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N.L. privacy commissioner finds department acted appropriately in salmon die-off disclosure

Waste is pumped overboard during part of the cleanup of a massive die-off on more than two million salmon off the coast of Newfoundland in 2019.
Waste is pumped overboard during part of the cleanup of a massive die-off on more than two million salmon off the coast of Newfoundland in 2019.

David Maher

The Telegram

Newfoundland and Labrador’s privacy commissioner has found the Department of Fisheries and Land Resources had no information on the health and environmental impacts of the 2019 death of 2.6 million salmon, and therefore acted properly in its public disclosure.

Commissioner Michael Harvey issued a report on Tuesday into the disclosure of information stemming from the salmon die off, which occurred in August and September of 2019 in seafarms owned by Northern Harvest Seafoods, the Atlantic Canadian arm of Scottish-owned Mowi.

“I find that the department did not have any information before it which suggested that this mass mortality event posed any significant risk of harm to the environment or to human health or safety,” wrote Harvey.

“The event was not an unusual event, as similar mass mortality events — though perhaps not of the same scale — have occurred in the Newfoundland and Labrador aquaculture industry in the past. The minister and other senior officials within the department received information and guidance from department staff as well as federal agencies and the department submits that at no point were concerns raised.”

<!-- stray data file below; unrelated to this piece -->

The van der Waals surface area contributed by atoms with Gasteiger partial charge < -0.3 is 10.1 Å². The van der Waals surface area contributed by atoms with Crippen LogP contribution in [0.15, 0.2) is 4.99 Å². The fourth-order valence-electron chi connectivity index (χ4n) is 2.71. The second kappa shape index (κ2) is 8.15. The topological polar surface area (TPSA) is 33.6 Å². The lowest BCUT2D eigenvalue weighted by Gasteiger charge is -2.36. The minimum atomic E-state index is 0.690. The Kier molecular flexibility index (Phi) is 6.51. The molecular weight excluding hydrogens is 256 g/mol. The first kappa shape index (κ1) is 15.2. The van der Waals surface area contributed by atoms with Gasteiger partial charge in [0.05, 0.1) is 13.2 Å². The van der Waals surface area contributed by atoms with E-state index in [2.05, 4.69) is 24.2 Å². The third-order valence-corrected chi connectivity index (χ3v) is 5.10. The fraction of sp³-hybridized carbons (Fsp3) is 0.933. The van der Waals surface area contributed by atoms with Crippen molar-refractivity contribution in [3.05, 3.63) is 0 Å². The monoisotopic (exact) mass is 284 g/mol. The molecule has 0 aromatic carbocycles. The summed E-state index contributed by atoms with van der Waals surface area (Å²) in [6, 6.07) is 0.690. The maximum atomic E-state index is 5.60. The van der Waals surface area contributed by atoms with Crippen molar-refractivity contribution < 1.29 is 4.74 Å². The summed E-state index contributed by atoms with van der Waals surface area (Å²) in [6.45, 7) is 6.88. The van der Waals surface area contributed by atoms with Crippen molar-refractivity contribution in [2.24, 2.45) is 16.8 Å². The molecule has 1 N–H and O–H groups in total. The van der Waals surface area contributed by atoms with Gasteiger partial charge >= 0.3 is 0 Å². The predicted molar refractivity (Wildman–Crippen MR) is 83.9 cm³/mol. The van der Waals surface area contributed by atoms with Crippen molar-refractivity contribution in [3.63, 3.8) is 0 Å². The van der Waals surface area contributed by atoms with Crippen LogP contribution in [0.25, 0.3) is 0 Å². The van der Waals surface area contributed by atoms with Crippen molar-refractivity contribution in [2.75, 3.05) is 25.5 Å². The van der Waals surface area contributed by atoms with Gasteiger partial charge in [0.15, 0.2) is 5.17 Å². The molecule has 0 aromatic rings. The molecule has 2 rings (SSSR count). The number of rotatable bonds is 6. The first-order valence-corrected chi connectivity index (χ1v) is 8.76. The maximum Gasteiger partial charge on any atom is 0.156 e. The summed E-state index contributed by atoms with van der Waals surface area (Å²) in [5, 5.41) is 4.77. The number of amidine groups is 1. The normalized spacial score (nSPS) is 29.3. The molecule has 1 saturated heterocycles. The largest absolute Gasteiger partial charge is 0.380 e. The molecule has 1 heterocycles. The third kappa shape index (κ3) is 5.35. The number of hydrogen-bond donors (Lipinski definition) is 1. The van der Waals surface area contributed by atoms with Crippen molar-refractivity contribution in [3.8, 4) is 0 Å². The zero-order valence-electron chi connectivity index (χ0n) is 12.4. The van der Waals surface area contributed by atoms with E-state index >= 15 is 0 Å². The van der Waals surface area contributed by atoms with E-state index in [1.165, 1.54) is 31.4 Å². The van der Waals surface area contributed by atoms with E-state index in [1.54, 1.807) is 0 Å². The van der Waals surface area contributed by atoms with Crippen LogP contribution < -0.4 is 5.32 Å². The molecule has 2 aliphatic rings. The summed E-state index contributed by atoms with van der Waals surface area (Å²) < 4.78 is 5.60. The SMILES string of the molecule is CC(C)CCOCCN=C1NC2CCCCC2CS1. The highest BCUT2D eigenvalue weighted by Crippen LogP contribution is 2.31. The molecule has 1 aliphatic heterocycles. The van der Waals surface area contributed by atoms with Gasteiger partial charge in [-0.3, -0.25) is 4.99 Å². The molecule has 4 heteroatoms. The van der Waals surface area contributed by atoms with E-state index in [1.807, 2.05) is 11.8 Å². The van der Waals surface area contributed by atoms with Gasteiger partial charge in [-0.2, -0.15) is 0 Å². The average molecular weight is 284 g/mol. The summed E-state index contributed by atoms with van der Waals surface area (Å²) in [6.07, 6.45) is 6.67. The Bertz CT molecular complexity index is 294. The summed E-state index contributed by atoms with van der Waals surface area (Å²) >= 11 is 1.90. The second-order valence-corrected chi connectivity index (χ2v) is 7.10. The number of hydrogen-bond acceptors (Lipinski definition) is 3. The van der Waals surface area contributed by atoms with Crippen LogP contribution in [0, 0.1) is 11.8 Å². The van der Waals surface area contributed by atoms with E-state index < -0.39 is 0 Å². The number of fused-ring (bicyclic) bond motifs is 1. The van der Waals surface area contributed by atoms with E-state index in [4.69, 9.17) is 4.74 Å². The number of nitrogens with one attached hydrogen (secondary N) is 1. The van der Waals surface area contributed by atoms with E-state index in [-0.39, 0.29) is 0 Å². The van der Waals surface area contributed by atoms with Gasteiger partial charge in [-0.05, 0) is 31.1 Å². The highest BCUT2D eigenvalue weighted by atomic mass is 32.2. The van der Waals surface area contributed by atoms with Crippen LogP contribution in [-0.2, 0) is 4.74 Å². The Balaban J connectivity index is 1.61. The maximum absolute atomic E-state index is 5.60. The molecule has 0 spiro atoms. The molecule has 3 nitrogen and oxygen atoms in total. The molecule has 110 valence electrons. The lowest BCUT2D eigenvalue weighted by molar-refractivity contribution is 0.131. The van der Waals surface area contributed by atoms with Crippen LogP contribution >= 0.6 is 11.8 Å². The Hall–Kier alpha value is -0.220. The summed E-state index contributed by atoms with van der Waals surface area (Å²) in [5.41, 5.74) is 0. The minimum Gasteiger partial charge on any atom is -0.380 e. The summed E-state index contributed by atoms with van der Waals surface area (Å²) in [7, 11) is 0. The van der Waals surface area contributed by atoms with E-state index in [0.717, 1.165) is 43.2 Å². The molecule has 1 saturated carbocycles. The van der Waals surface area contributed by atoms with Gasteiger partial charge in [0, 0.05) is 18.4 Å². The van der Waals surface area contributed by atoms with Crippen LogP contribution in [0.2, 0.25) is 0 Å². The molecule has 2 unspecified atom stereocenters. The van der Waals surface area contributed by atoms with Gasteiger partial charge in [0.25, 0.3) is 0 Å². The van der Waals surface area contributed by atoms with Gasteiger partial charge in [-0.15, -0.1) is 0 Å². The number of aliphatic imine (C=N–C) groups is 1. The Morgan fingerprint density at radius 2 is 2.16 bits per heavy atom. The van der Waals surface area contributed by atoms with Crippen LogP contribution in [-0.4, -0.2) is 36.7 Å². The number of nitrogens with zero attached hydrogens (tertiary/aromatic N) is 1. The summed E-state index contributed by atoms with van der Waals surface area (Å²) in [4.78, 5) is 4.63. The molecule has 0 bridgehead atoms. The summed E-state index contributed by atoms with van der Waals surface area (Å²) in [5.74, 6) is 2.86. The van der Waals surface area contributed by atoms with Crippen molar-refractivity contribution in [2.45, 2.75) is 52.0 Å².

However, the report did note a lack of documentation within the department, noting that briefings for minister Gerry Byrne were done orally, with no notes taken.

“The department’s submissions did not include records relating to any briefings provided to the minister or discussions between the minister and senior officials or other department employees,” reads the report.

“The department explained that all such briefings, including those on scientific matters related to the causes of the mortality event and its potential impacts on the environment or human health or safety (if any), were done verbally and records were not kept.”

Harvey notes the investigation undertaken by his office starting in October 2019 would have been easier with documents from the oral briefings.

Ultimately, the commissioner did not issue recommendations to the department to improve the disclosure relating to mass mortality events.

david.maher@thetelegram.com

@DavidMaherNL

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